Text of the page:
Apps: Healthcare & Fitness
Wearable computing is here, as was evident at CES 2014. One of the most evident applications of this trend is health and fitness gear. There were a lot of bracelets on display, but I already wear a watch and don't want another thing on my wrist. The ibitz is a handy and compact fitness tracker that clips to your belt or clothing and you can forget about it. And thanks to Bluetooth 4.0 Low Energy, it can last for months without recharging.
Recently, I wrote about the XSPIN, a handy gadget that connects to your stationary bicycle (or traditional bicycle on a stationary mount) but I wanted an expert opinion. My colleague, Dennis Wurster, is both an avid cycler and a Mac and iPhone expert. Here is his expert review:
It’s time to get healthy! Isn’t that what the New Year is all about? People often take the time as the New Year rolls around to examine their lives, assess the things they would like to change, and turn over a new leaf. Often, one of the things on the list is health. And one of the best ways to stay healthy is to count your calories and maintain your weight. Your iPhone has your back. The App Store has a plethora of calorie-counting and weight-tracking apps, so manythat it may seem overwhelming. Have no fear, I have your back on this one. I’ve been an avid calorie counter since before electronic devices were invented to count calories. In the early days I used a generic notebook and carried a calorie guide I bought in the diet and fitness section of my local bookstore.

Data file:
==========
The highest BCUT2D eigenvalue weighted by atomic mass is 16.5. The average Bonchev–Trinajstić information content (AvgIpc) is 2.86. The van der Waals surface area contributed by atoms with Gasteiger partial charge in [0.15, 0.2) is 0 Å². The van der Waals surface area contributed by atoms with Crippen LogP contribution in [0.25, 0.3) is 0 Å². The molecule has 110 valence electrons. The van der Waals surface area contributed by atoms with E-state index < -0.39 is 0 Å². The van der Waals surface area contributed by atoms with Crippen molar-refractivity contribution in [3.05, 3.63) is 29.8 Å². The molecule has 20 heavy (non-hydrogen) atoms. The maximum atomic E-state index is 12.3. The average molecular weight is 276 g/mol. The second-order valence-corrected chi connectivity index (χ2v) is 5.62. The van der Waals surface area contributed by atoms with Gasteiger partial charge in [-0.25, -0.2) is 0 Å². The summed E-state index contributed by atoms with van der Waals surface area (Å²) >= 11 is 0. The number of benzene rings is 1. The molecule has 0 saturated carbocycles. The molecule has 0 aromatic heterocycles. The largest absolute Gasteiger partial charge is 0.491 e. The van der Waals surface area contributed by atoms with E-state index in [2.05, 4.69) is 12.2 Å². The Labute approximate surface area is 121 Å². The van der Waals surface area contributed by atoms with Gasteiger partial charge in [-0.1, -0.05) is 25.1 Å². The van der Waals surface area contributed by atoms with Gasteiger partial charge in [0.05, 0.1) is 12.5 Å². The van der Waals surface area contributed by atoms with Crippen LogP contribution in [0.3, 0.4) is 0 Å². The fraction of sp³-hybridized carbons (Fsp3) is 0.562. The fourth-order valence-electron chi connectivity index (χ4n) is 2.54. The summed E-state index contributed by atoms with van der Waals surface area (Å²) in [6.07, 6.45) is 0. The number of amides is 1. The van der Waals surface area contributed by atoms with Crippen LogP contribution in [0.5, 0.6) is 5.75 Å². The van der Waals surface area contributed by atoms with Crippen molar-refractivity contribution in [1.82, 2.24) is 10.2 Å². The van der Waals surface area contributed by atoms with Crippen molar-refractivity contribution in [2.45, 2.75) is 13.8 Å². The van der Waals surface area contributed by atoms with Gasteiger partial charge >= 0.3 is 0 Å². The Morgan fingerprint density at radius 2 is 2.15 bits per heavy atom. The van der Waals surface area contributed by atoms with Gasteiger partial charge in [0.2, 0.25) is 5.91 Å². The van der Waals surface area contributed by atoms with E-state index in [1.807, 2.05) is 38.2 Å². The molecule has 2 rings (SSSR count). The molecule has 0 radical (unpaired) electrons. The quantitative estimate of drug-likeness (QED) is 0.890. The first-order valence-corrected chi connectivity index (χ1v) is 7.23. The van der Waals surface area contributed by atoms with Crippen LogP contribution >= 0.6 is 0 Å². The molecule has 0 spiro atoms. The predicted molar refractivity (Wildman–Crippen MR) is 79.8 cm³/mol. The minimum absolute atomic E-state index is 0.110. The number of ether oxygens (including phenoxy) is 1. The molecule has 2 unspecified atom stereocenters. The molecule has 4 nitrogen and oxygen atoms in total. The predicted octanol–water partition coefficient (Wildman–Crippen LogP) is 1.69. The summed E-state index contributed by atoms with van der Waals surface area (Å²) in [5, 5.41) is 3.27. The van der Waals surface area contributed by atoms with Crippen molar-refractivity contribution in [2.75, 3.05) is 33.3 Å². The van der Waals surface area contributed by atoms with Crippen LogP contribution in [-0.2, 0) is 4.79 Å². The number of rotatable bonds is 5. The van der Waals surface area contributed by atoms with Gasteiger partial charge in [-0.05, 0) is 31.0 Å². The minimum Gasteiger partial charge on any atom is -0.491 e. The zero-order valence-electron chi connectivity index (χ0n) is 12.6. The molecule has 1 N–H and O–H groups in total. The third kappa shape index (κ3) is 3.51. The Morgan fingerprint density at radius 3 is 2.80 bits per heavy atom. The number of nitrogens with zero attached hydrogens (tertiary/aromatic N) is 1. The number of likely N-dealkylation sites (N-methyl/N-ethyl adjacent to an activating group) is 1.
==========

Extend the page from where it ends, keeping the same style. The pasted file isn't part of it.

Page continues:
The Force ($129.95) is the latest sleek wristband from Fitbit sporting an attractive OLED status screen, and on display here at CES 2014 in force (pun intended). Not only does the latest wearable activity tracker keep tabs on your health stats including sleep quality, and waking motion, but also tracks calories burned, motivates you to stay active, compete with friends, monitors incoming calls, and leverages Bluetooth 4.0 to keep everything in sync (wow, what a mouthful)!
As new iOS apps flood the App Store every day — recently topping 1,000,000 — we know it’s tough to tell which ones are worth their salt. But thanks to our Weekly Scoop, you can have the best for free! Here you’ll find a weekly roundup of the coolest apps free or at a discount for a limited-time only. Each week features the best and brightest from websites like Free App Report, AppsGoneFree, appsfire, and more.
Hurry! Get 'em while they’re hot!
With over 2.19 trillion text messages sent annually, there’s a little known condition that is plaguing smartphone users known as "text neck." The injury involves stiffness in your neck and shoulders and typically is caused by excessive smartphone usage.
A 2011 study published in the International Journal of Occupational Safety and Ergonomics found that 53 percent of mobile phone users suffer numbness or neck aches. Another study led by Erik Peper of San Francisco State University showed that 84 percent of subjects reported some hand and neck pain during texting. Moreover subjects also displayed other signs of tension, like holding their breath and increased heart rates.